New Delhi -°C
Today in New Delhi, India

Dec 14, 2019-Saturday
-°C

Humidity
-

Wind
-

Select city

Metro cities - Delhi, Mumbai, Chennai, Kolkata

Other cities - Noida, Gurgaon, Bengaluru, Hyderabad, Bhopal , Chandigarh , Dehradun, Indore, Jaipur, Lucknow, Patna, Ranchi

Saturday, Dec 14, 2019

Out of White House race, Harris to look out for President Trump at trial

Trump has watched the Democratic race closely, criticizing the candidates, giving them insulting pet-names. But he had not come up with one of those for Harris, and had even seemed impressed by her opening announcement in February.

world Updated: Dec 04, 2019 21:27 IST
Yashwant Raj
Yashwant Raj
Hindustan Times, Washington
Senator Kamala Harris is out of the 2020 presidential race .
Senator Kamala Harris is out of the 2020 presidential race .(REUTERS PHOTO.)
         

Democratic Senator Kamala Harris is out of the 2020 presidential race but President Donald Trump remains in her crosshairs. “Don’t worry, Mr. President, I will see you at your trial,” she said in a tweet on Tuesday, firing back at a mocking send-off from the President.

“Too bad,” Trump had said in a tweet. “We will miss you Kamala!” As a senator, Harris will be waiting for Trump when the US Senate takes up his impeachment trial, after the House of Representatives votes to determine, and it will, the charges against him, called the articles of impeachment.

Trump has watched the Democratic race closely, criticizing the candidates, giving them insulting pet-names. But he had not come up with one of those for Harris, and had even seemed impressed by her opening announcement in February. He had called her “Kameela” back then. But cleaned it up subsequently.

Harris, the first Indian American to run for the White House, bowed out of the race on Tuesday saying she does not have the financial resources needed to continue and she is “not a billionaire” who can fund her own campaign, unlike, and no names named, rivals Michael Bloomberg and Tom Steyer.

Harris’s campaign was struggling with depleting resources and it had shut down several offices in recent weeks and laid off staffers. And there had been reports of bitter in-fighting among factions in the campaign.

Harris told her supporters in an email she was suspending her campaign because of lack of funds. “My campaign for president simply doesn’t have the financial resources we need to continue,” she added. “It is with deep regret — but also with deep gratitude — that I am suspending my campaign today.”

Harris could still stay in the race, but as a running mate with whoever wins the presidential nomination eventually. Speculation started soon after she made her exit official that she could be picked for vice-president, refueling old rumors about joining former vice-president Joe Biden’s ticket.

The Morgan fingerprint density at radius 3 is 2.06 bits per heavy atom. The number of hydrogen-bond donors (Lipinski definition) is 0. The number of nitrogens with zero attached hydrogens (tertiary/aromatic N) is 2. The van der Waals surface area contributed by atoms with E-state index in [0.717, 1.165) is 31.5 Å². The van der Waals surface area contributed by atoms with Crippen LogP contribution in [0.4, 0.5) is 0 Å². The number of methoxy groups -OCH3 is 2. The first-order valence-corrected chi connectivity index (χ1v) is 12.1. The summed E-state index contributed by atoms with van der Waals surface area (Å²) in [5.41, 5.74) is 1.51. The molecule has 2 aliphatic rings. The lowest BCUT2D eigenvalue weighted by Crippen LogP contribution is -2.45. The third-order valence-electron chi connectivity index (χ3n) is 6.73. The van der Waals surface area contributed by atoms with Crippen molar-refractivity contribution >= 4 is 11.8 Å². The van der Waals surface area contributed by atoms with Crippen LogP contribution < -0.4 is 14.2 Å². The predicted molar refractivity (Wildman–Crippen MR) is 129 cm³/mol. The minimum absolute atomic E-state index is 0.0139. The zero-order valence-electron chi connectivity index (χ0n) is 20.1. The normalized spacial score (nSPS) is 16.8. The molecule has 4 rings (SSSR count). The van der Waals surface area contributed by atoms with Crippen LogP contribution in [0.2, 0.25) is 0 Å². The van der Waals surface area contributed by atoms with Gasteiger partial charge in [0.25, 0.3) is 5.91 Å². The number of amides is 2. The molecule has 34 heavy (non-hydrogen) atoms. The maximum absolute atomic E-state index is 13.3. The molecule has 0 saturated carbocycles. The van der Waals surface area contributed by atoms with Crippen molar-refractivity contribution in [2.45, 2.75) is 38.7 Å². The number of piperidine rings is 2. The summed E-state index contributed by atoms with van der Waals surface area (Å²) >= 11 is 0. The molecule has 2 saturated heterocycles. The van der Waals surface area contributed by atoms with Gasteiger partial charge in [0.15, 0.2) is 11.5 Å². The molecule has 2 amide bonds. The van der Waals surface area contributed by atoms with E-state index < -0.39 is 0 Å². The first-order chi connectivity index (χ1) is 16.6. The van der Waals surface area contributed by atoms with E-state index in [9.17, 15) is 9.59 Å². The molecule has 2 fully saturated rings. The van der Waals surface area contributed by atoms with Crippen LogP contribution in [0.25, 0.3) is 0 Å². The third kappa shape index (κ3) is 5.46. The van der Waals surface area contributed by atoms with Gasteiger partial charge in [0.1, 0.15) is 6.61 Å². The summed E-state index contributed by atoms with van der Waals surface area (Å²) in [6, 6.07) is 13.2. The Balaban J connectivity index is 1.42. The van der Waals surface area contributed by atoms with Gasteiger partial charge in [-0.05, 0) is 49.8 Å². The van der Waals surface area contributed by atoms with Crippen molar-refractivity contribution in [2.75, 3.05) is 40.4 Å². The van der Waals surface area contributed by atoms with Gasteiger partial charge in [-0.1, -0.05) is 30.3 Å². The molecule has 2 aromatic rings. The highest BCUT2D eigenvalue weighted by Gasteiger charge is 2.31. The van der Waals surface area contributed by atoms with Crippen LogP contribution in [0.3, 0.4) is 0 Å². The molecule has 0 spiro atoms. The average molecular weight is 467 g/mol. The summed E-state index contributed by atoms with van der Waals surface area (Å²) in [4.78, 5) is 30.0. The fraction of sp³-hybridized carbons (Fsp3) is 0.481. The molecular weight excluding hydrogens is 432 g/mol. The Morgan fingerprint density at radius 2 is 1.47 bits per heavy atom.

Harris’s exit marks the end of yet another bid by an Indian American for the White House. The first was Bobby Jindal, the former Republican governor of Louisiana. He was the first Indian American, male or female, to run for US president. He did not last the bruising 2015-2016 Republican primaries that were dominated from start to finish by a New York business tycoon who went on to win the White House, Donald Trump.

While Indian-Americans were excited “one of them” was running for president, they had also watched with some disquiet as she chose to be seen more as African American — her mother was from Chennai, India and father from Jamaica. She was seen as “not owning her Indian-ness enough,” said a top Democratic strategist of Indian descent, who wanted not to be identified to be able to speak freely.

Harris, a first-time Democratic senator from California, had entered the race with much fanfare and excitement. She was seen as tough, smart and charismatic and was seen in the same mould as President Barack Obama — one TV show host also called her the “female Obama”. She had also reported high collections and made a mark in the first debate with an epic take down of Biden, the frontrunner.

Even while Harris polled among the top five candidates for months, her candidacy was marked by ambivalence and confusion on issues closest to Democrats, such as healthcare. The senator seemed averse to taking risks and often second-guessed herself. She made several flip-flops that raised serious questions about her understanding of the issue.

Harris began slipping in polls and her campaign appeared to be in trouble. She was sixth in the December 2 RealClearPolitics average of polls at 3.4%, behind Biden, Senators Sanders and Elizabeth Warren, Mayor Pete Buttigieg and businessman Michael Bloomberg.

There are now 15 candidates left in the race for the Democratic presidential nomination to take on President Donald Trump in 2020 and try and deny him a second term.